Tell Congress to support housing for people with mental illness

This week, U.S. Senators are signing on to letters to Senate leadership in support of their 2019 budget priorities. NAMI’s priorities are the subject of several of these letters. 

Today, we need your help to support housing programs. 

Having a safe and stable place to call home is critical to recovery for people with mental illness. Yet, many people with severe mental health conditions have limited or no income and cannot afford housing. 

Without federal rental assistance and other affordable housing programs, many people with severe mental health conditions face homelessness and incarceration. 

“My 24-year-old son, who has schizophrenia, has subsidized housing. There is staff on-site 24/7. It means he can live independently, but there is always help available if he needs it. It means that my husband and I can run our small business without having to worry about him constantly.” -Teresa, Maine

You can help.

Ask your U.S. Senators to sign onto Senator Robert Menendez’s (D-NJ) letter in support of federal housing programs that help people with mental illness get back on their feet, into treatment and on the path to recovery.

Act today. The deadline for your Senators to sign-on is Monday, April 16.



Below is Senator Menendez’s sign-on letter:


Letter to leaders of the Senate Subcommittee on Transportation, Housing and Urban Development, and Related Agencies

Dear Chair Collins and Ranking Member Reed:

As you consider the Fiscal Year 2019 Transportation, Housing and Urban Development, and Related Agencies appropriations bill, we urge you to support the Department of Housing and Urban Development’s (HUD) Section 202 and 811 programs for seniors and persons with disabilities.  We respectfully request: $619 million for renewal funding and $210 million for capital advance and project-based rental assistance awards for the Section 202 Housing for the Elderly program; and $313 million for the Section 811 Housing for Persons with Disabilities program, to include $83 million for project rental assistance awards.  Section 202 and 811 funding supports the development of new housing and the continuation of rental assistance for very low-income seniors and persons with disabilities.  We are grateful for the Committee’s funding increases for both programs in Fiscal Year 2018.

Section 202 provides a sensible and necessary approach to meeting our nation’s growing affordable housing needs for seniors.  As HUD’s most recent Worst Case Housing Needs Report finds, 1.47 million very low-income elderly households are paying more than 50 percent of their income in rent.  Moreover, according to the Bipartisan Policy Center’s Healthy Aging Begins at Home report, the number of Americans aged 65 and older is expected to more than double by 2030 and Americans over the age of 85 make up the fastest-growing age group in the United States.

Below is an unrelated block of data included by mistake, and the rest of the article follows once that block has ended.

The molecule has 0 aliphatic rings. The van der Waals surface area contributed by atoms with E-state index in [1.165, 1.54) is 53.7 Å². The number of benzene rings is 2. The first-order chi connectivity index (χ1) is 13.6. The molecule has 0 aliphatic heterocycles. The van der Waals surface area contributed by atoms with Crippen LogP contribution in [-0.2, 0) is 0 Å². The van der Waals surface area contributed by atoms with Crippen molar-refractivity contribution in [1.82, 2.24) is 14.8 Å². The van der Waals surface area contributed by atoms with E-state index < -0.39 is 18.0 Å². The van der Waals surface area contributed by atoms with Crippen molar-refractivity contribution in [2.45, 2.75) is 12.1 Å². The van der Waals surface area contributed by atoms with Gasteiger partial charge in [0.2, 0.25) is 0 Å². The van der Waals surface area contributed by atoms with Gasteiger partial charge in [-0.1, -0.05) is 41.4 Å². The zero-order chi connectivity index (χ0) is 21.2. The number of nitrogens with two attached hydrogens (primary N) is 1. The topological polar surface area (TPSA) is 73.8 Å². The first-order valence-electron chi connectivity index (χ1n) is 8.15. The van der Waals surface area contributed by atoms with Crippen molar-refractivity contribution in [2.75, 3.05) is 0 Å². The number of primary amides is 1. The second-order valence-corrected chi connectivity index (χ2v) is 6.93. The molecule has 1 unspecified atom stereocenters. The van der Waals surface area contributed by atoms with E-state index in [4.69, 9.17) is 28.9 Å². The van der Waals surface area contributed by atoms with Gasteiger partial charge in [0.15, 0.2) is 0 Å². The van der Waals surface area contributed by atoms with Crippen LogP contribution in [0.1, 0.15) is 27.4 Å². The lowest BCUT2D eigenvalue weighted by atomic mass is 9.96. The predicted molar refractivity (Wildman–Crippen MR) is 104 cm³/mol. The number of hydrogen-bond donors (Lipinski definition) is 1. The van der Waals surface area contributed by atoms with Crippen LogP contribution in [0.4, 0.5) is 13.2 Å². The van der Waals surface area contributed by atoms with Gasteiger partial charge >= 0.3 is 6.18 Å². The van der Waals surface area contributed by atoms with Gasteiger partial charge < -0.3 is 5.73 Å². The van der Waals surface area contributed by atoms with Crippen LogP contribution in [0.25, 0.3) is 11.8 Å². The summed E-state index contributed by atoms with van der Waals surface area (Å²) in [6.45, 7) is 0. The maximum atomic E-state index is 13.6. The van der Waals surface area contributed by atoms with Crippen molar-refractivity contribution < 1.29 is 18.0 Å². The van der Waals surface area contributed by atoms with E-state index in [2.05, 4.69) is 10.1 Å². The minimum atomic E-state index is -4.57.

By leveraging other funding sources, combining affordable housing with access to supportive services, and focusing on the most vulnerable segments of the population, the Section 202 program helps more seniors to live independently and age in place.  To date, Section 202 has helped produce nearly 400,000 homes for low-income seniors.  We believe that continued investment in low-income affordable housing for the elderly is both cost-effective and critical to ensuring seniors can live in supportive, decent, and affordable housing.

HUD’s Section 811 Housing for Persons with Disabilities program targets vulnerable persons with disabilities who need affordable housing in order to effectively access community-based support and services.  Without Section 811 housing, HUD reports that many of those served by the program would be forced to live in an institution, with aging parents, in a homeless shelter, or on the streets.  According to HUD’s Worst Case Housing Needs Report, about one in seven renters with “worst case” housing needs – meaning they had incomes below half of the median in their area and paid more than half their monthly incomes in rent, lived in severely substandard conditions, or both – included a nonelderly person with disabilities.  This funding level will allow the Department to renew all current rental assistance as well as fund new project rental assistance awards supporting affordable units for persons with disabilities.

Federal investments in affordable housing for the nation’s most vulnerable holds promise for significantly reducing Medicaid and Medicare costs while also providing low-income elderly the opportunity to age in place and persons with disabilities the opportunity to live in the most integrated setting possible.

As Congress makes difficult decisions about our nation’s budget, we encourage you to continue bipartisan support of protecting our most needy and vulnerable populations.  We thank you for your attention and consideration.


Thanks for your support!
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